Cultural sensitivity in clinical practice

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Monday, March 3, 2014


IT WAS the wee hours past midnight. I was awakened by the alarming siren of the ambulance that seemed permeable even among the thickest of the layers of wall separating my quarters to the emergency-triage room.

I knew then it was a sign telling me to rise from a privileged slumber that I was so deprived with just like any doctor, nurse or midwife rendering an on-call duty way past office hours.

Already in scrub suit, I hurriedly headed the receiving area to check the patient needing healthcare.

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It was a pregnant woman in her early 20s and she was enduring probably the worst pain any woman could bear -- labor pains.

After some preliminary assessments, I realized she was speaking in a language beyond my comprehension: she was a Maranaw.

Adding to the challenge, she had not brought her prenatal record, could only speak few Tagalog words and was brought by her “platoon” of “watchers,” who were all her relatives but had conflicting stories as far as the medical and obstetrical history of the patient was concerned.

These watchers have somehow flooded the waiting area and occupied all the seats despite the fact that at most, per patient was only allowed to have two watchers as health facility policy applies.

One of the staff who was with me got piqued over the idea that these watchers, who were clearly deviants to her eyes, had to wrestle with the reasons as to why they all had to invade the area to a significant extent of depriving the watchers of other potential patients.

Realizing that the patient was in the advanced stage of labor and would have delivered anytime soon, we quickly brought her to the delivery room table.

Our assessment of the patient was still on-going and after further probing, it was found that she has had a history of hypertension in pregnancy.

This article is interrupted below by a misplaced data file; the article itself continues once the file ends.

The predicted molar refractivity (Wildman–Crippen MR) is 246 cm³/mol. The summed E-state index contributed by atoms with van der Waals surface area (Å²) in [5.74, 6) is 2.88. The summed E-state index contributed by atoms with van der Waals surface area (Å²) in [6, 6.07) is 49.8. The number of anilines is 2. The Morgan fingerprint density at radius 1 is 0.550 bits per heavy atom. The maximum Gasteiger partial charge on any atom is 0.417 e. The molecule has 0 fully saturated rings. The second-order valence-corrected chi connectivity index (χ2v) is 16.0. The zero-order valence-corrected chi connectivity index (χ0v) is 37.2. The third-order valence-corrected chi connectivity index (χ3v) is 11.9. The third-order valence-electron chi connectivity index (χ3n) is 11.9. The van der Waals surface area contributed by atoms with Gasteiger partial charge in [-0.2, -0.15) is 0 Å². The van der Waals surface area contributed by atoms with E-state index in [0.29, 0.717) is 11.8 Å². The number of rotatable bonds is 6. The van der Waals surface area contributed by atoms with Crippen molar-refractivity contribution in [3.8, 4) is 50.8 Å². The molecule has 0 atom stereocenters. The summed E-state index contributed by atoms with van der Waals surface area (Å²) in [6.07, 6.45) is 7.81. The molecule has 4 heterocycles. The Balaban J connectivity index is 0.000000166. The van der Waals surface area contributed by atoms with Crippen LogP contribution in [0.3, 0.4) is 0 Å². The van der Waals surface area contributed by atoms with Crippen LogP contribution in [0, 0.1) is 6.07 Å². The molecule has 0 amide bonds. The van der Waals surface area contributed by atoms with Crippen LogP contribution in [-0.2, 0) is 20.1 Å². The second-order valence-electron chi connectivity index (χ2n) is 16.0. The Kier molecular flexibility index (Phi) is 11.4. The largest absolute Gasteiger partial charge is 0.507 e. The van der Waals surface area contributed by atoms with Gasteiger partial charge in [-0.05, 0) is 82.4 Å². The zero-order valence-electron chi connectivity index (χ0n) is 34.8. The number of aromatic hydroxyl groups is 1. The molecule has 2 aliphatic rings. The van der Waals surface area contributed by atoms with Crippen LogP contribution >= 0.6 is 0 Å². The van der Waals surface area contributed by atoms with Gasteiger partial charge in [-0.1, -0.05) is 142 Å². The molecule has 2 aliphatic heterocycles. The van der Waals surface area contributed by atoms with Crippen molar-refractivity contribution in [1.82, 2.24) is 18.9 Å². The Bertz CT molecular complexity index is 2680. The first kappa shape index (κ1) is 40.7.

Our physical assessment also revealed that she had been using liniment oils thinking that it could at least soothe her aching labor pains.

The scent of this liniment oil was somehow offensive to one of the midwives on-duty that she started raising questions on the scientific bases of the said liniment oil.

To cut the story short, she fortunately delivered her baby under normal vaginal birth and had not developed any complications at all as of writing.

It is but inevitable that healthcare professionals encounter patients with diverse socio-cultural backgrounds in day-to-day clinical practice.

The reality holds that most often the patients coming to the health facility do not just present different signs and symptoms but also manifest a broad range of cultural beliefs and practices that impact his or her health in general.

An extension of this reality is the fact that these cultural spectra can be a powerful force that either facilitates or hinders the access or delivery of quality health services by the service provider to the clients or patients.

In short, a potential barrier is formed once differences are encountered on the grounds of withheld cultural beliefs and practices.

You may think of this barrier like an imaginary wall that separates the healthcare professional and patient in some psychic or cognitive plane of existence.

Worst, cultural ignorance causes a healthcare professional to be dysfunctional in the delivery of quality healthcare services.

As in my encounter, for instance, the initial reactions of the healthcare providers are just a minute testimony of my propositions: that healthcare providers may possess reservations in rendering health services to patients of foreign cultural origin.

The first staff in my story, for example, did not understand that in Muslim culture, strong family bond is a highlighted feature that members of the family support each other in times of need like hospitalizations and deliveries.

Secondly, differences may lie in cultural health practices and these must not be challenged but instead an alternative should be reached in a win-win solution.

To be such means not just to empathize with the patient but also to adjust to his or her needs including those that are culture-bound.

As in the case mentioned, the healthcare professional is obliged to use a neutral language -- Tagalog or English -- in order to communicate effectively with the Maranaw patient.

Respect for the cultural practices of patients is the key to cultural sensitivity and it sets the culturally competent healthcare professional different from the rest.

[Email: polo.medical.sociologist@gmail.com]

Published in the Sun.Star Cagayan de Oro newspaper on March 04, 2014.

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